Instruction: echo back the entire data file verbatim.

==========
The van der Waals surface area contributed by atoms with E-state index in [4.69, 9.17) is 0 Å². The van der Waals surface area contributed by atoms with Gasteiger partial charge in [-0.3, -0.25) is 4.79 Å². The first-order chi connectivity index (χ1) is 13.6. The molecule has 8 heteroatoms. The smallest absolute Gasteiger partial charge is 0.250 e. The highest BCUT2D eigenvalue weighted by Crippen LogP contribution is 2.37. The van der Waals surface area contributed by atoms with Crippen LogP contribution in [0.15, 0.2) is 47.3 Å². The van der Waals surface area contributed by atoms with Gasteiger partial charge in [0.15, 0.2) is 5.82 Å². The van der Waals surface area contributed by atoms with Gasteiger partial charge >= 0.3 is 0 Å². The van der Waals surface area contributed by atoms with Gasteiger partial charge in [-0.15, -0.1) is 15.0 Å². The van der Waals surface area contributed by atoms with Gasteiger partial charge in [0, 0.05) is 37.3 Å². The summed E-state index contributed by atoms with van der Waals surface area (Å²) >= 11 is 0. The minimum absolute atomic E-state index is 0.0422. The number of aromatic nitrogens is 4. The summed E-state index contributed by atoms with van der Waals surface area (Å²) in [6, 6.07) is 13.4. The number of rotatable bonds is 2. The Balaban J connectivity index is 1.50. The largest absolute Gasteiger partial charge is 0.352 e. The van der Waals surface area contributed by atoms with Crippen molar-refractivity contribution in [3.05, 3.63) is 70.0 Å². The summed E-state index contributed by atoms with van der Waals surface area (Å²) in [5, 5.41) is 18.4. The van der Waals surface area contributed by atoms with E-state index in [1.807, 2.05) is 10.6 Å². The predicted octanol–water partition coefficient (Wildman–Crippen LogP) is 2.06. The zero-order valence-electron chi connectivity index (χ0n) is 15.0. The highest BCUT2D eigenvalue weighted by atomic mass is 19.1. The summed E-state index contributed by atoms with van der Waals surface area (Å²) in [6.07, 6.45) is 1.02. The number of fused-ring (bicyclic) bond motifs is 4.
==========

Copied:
The van der Waals surface area contributed by atoms with E-state index in [4.69, 9.17) is 0 Å². The van der Waals surface area contributed by atoms with Gasteiger partial charge in [-0.3, -0.25) is 4.79 Å². The first-order chi connectivity index (χ1) is 13.6. The molecule has 8 heteroatoms. The smallest absolute Gasteiger partial charge is 0.250 e. The highest BCUT2D eigenvalue weighted by Crippen LogP contribution is 2.37. The van der Waals surface area contributed by atoms with Crippen LogP contribution in [0.15, 0.2) is 47.3 Å². The van der Waals surface area contributed by atoms with Gasteiger partial charge in [0.15, 0.2) is 5.82 Å². The van der Waals surface area contributed by atoms with Gasteiger partial charge >= 0.3 is 0 Å². The van der Waals surface area contributed by atoms with Gasteiger partial charge in [-0.15, -0.1) is 15.0 Å². The van der Waals surface area contributed by atoms with Gasteiger partial charge in [0, 0.05) is 37.3 Å². The summed E-state index contributed by atoms with van der Waals surface area (Å²) >= 11 is 0. The minimum absolute atomic E-state index is 0.0422. The number of aromatic nitrogens is 4. The summed E-state index contributed by atoms with van der Waals surface area (Å²) in [6, 6.07) is 13.4. The number of rotatable bonds is 2. The Balaban J connectivity index is 1.50. The largest absolute Gasteiger partial charge is 0.352 e. The van der Waals surface area contributed by atoms with Crippen molar-refractivity contribution in [3.05, 3.63) is 70.0 Å². The summed E-state index contributed by atoms with van der Waals surface area (Å²) in [5, 5.41) is 18.4. The van der Waals surface area contributed by atoms with E-state index in [1.807, 2.05) is 10.6 Å². The predicted octanol–water partition coefficient (Wildman–Crippen LogP) is 2.06. The zero-order valence-electron chi connectivity index (χ0n) is 15.0. The highest BCUT2D eigenvalue weighted by atomic mass is 19.1. The summed E-state index contributed by atoms with van der Waals surface area (Å²) in [6.07, 6.45) is 1.02. The number of fused-ring (bicyclic) bond motifs is 4.